Emotional reactions towards perceived loss of function in older Chinese people with dementia

Ada W.T. Fung, Daisy N.Y. Luk, Victor W.C. Lui, Peter W.C. Tam, Rachel C.M. Chau, Vickie W.K. Poon, Clifton H.L. So, Henry W.T. Lo, Flora S.L. Ko, Linda C.W. Lam

Research output: Journal article publicationJournal articleAcademic researchpeer-review

1 Citation (Scopus)

Abstract

Objective: To evaluate emotional response towards perceived loss of activities of daily living in Chinese elders with dementia. Patients and Methods: Eighty one elderly people with a clinical diagnosis of dementia were recruited from residential homes and social centre for the elderly in Hong Kong. A purpose-designed questionnaire on subjective evaluation of ability and emotional reactions towards functional deterioration was derived. The association between the subjective evaluation of ability, emotional reactions, and actual activities of daily living performance measured by the Chinese version of Disability Assessment for Dementia was evaluated. Results: There were no significant correlations between subjective evaluation of ability and the emotional reactions towards functional impairment. Subjects reported greater higher emotional distress over possible loss of basic activities of daily living than instrumental activities of daily living (t = 3.04, p = 0.003). Subjects with better basic activities of daily living abilities were likely to report greater distress if their instrumental activities of daily living were impaired (Spearman's rho = 0.30, p = 0.01). Conclusion: Although elderly people with dementia may have compromised cognitive abilities, attention to functional training is an important means of improving their emotional well-being.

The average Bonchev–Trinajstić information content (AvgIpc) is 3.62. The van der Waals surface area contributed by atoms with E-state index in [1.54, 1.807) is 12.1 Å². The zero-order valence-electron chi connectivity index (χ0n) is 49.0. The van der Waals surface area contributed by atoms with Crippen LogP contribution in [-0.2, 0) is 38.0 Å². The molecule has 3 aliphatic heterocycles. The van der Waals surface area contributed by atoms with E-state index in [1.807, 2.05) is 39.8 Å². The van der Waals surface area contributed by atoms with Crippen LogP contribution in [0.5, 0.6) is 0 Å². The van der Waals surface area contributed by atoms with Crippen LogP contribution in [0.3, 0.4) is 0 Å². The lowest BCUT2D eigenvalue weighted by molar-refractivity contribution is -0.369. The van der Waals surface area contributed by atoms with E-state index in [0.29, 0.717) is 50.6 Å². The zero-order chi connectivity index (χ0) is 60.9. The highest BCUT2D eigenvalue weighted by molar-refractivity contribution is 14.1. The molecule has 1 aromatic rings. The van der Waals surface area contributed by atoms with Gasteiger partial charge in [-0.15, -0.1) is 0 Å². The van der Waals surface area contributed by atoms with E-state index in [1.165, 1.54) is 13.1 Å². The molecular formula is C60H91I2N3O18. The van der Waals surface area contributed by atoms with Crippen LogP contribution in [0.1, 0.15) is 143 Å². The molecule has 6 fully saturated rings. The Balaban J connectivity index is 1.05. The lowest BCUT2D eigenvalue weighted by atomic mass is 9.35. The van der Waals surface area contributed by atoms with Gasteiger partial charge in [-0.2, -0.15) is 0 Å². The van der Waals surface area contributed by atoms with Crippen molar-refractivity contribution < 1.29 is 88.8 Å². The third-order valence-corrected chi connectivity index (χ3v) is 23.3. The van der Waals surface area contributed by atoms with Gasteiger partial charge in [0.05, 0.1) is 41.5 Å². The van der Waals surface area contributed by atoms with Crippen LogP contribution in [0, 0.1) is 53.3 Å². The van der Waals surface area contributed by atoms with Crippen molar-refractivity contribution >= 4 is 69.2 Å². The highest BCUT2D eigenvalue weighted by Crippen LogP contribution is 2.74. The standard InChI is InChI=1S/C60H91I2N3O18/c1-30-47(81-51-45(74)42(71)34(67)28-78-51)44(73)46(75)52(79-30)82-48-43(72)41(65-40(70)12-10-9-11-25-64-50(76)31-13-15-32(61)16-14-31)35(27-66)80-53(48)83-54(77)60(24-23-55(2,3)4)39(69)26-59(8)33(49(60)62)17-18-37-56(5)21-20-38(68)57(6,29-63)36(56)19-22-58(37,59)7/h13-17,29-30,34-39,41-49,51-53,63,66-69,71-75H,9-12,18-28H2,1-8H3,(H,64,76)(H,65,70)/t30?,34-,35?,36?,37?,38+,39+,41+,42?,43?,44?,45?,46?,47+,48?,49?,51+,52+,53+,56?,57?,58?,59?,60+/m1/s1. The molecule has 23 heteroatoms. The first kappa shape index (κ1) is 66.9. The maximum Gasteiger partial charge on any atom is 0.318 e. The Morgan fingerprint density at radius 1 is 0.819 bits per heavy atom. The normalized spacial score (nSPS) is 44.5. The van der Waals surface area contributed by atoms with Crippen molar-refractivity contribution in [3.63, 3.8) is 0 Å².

Original languageEnglish
Pages (from-to)13-16
Number of pages4
JournalHong Kong Journal of Psychiatry
Volume17
Issue number1
Publication statusPublished - 1 Mar 2007
Externally publishedYes

Keywords

  • Activities of daily living
  • Dementia
  • Emotions
  • Frail elderly

ASJC Scopus subject areas

  • Psychiatry and Mental health

Cite this